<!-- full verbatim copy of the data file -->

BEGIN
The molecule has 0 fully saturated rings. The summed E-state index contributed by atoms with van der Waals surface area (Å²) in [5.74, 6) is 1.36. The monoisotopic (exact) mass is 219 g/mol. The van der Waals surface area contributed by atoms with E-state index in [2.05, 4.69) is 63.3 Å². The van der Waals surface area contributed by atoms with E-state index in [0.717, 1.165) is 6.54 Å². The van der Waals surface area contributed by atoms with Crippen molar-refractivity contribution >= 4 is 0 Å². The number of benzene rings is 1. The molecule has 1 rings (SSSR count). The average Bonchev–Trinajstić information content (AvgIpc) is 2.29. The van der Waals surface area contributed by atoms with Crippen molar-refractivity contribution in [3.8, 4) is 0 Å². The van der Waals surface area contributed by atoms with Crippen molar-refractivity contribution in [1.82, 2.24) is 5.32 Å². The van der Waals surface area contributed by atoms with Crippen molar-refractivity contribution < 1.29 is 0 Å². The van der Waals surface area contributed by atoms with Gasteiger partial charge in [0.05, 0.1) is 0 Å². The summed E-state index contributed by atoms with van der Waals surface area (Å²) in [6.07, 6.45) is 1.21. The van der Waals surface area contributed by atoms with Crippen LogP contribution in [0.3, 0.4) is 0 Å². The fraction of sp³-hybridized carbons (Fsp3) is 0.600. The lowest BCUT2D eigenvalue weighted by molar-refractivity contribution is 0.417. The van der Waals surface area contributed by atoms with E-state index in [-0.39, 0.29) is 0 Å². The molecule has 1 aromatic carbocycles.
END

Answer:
The molecule has 0 fully saturated rings. The summed E-state index contributed by atoms with van der Waals surface area (Å²) in [5.74, 6) is 1.36. The monoisotopic (exact) mass is 219 g/mol. The van der Waals surface area contributed by atoms with E-state index in [2.05, 4.69) is 63.3 Å². The van der Waals surface area contributed by atoms with E-state index in [0.717, 1.165) is 6.54 Å². The van der Waals surface area contributed by atoms with Crippen molar-refractivity contribution >= 4 is 0 Å². The number of benzene rings is 1. The molecule has 1 rings (SSSR count). The average Bonchev–Trinajstić information content (AvgIpc) is 2.29. The van der Waals surface area contributed by atoms with Crippen molar-refractivity contribution in [3.8, 4) is 0 Å². The van der Waals surface area contributed by atoms with Crippen molar-refractivity contribution in [1.82, 2.24) is 5.32 Å². The van der Waals surface area contributed by atoms with Crippen molar-refractivity contribution < 1.29 is 0 Å². The van der Waals surface area contributed by atoms with Gasteiger partial charge in [0.05, 0.1) is 0 Å². The summed E-state index contributed by atoms with van der Waals surface area (Å²) in [6.07, 6.45) is 1.21. The van der Waals surface area contributed by atoms with Crippen LogP contribution in [0.3, 0.4) is 0 Å². The fraction of sp³-hybridized carbons (Fsp3) is 0.600. The lowest BCUT2D eigenvalue weighted by molar-refractivity contribution is 0.417. The van der Waals surface area contributed by atoms with E-state index in [-0.39, 0.29) is 0 Å². The molecule has 1 aromatic carbocycles.